Fall in Maine is any angler’s dream. As the nights get cooler, water temperatures drop and fish become more active. On inland lakes and streams, once reluctant trout and salmon start to reappear, feeding in the shallower waters, and in the Gulf of Maine the fall migration is set to begin.

Many fish species call the gulf home in the summer, but as the days get shorter and the water gets colder, a migratory response is triggered in many species of fish and they start to feed in anticipation of their journey south.

In some cases, they start to feed heavily, and oftentimes, within casting distance from shore.

Surf casting is one of the most enjoyable and least expensive ways to target striped bass and bluefish. It can be highly productive, and you have miles of scenic coastline to choose from.

“We may not be as busy with saltwater fishermen this time of year,” said Jennifer Johnson of Johnson’s Sporting Goods in Brunswick, “but the experienced saltwater fishermen know this is one of the best times of the year to go fishing.”

In the Atlantic, striped bass can be found from the St. Lawrence River in Canada south all the way to the St. John River in Florida. Most striped bass caught in Maine migrate from the Chesapeake Bay, although there is a strain of resident striped bass in the Kennebec River.

Bluefish can travel as far north as Nova Scotia, but generally are not found north of Maine. Bluefish spawn off the continental shelf east of the Carolinas, and make the round trip to New England waters each summer.

These migratory striped bass and bluefish are now feeding heavily, and can be found all along the shore of Maine’s southern coast, busting bait to the surface, chasing bait in the surf.

“Since the hurricane, we have definitely seen the fishing improve. The last couple of days, shore anglers have been catching big bluefish in the 34-35 inch range,” said Marco Lamothe of Saco Bay Tackle. Lamothe said there are reports of big stripers in the area as well, with some stripers in the 40-inch range.

During the hot summer months, surf anglers tend to have more luck at night. In the fall, however, these nocturnal hours are not as necessary.

“Low light is more important than the tide this time of year. Anglers are having success near dusk and dawn,” said Lamothe.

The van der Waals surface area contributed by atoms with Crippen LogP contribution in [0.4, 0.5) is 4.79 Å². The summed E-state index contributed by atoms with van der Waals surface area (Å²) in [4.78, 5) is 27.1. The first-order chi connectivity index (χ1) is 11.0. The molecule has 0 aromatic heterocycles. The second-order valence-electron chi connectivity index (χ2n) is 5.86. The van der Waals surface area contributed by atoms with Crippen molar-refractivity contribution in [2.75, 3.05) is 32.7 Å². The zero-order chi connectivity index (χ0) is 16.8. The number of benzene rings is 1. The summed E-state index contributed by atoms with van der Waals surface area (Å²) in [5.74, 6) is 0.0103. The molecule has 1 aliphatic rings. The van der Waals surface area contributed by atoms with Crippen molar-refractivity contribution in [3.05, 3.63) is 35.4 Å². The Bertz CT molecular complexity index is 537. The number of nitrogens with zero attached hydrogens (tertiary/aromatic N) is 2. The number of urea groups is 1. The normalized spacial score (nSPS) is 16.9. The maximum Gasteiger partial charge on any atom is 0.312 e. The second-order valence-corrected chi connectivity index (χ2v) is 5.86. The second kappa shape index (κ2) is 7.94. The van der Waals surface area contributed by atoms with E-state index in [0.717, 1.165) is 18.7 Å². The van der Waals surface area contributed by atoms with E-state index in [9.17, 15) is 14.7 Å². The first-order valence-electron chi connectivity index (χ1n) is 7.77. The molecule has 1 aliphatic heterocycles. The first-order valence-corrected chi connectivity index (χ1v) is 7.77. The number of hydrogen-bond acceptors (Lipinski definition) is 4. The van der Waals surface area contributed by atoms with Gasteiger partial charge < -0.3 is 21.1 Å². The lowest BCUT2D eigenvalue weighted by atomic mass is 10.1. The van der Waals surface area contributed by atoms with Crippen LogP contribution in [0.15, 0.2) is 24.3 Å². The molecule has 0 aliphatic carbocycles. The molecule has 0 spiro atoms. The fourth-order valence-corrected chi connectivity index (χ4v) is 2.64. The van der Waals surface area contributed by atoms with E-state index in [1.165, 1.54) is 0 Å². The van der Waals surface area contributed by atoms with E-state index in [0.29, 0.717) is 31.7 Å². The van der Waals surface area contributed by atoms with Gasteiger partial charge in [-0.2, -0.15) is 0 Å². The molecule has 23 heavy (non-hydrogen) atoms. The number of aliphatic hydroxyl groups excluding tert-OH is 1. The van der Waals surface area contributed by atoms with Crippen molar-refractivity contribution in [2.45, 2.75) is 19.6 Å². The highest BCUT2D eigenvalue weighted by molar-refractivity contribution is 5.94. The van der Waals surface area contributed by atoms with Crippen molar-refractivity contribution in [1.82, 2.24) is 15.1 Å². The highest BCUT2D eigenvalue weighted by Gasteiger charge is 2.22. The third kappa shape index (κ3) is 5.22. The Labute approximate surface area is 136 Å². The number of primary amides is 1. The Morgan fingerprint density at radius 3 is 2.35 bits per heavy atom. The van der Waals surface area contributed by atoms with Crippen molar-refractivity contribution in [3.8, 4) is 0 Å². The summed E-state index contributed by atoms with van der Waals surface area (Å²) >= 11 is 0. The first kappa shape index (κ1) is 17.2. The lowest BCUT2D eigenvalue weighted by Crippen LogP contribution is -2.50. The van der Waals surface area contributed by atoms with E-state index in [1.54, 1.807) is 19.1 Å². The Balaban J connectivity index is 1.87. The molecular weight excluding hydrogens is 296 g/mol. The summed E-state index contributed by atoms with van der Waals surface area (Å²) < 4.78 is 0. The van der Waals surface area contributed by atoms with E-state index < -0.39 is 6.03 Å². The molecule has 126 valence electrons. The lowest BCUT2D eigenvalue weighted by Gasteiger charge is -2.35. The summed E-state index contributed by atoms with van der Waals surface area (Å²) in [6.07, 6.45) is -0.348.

On the south coast, there are no shortages of areas to fish. Beaches that were packed just weeks ago are now largely vacant. Parking is no problem either, particularly near dawn or dusk.

“This time of year, it is very easy to find an area to fish, and access is very easy,” said Lamothe. “You can get away for 45 minutes or even a couple of hours.”

Anglers who are looking for bigger fish will have better luck with bait this time of year. Whole or chunked mackerel works well for larger fish, and for smaller fish, clams and sandworms have been doing the trick.

If you have never surf fished, getting started is relatively easy. Both Johnson’s and Saco Bay Tackle have introductory surf casting outfits for under $50. Saco Bay Tackle also rents rods.

If you do plan to go fishing, a little low tide scouting will serve you well. Visit a potential spot at dead low tide so you can see where there may be structure, and how the estuaries drain. Since you may be arriving pre-dawn or leaving after dark, this scouting visit will give you more familiarity with the area.

When I am casting lures or flies off the beach, I always bring a fanny pack with pliers, extra lures, terminal tackle, a headlamp, bug dope and a water bottle.

I wear good gripping shoes that make me feel a little more secure on rocks and ledges.

If I am fishing the surf with bait, in addition to the pack, I also bring a sand spike for my rod, and a portable chair to sit in. Like any type of fishing, there is no way to tell when that next strike may arrive, so it’s best to make yourself comfortable.

Before you go, visit a local tackle store to see what lures and baits are working. They will also be happy to help you with terminal tackle, or direct you to where people seem to be catching fish.

“Certain areas and particular baits can be better this time of year,” said Johnson. “We can get you set up so you have a better chance of catching fish.”

So even if it may seem a little too cool to go swimming, it certainly is still worthwhile to make that trip to the beach before the blues and stripers, like so many visitors to Maine, head south for the winter.

Mark Latti is the former public information officer for the Maine Department of Inland Fisheries and Wildlife, a Registered Maine Guide and a member of the New England Outdoor Writers Association. He can be reached at:

[email protected]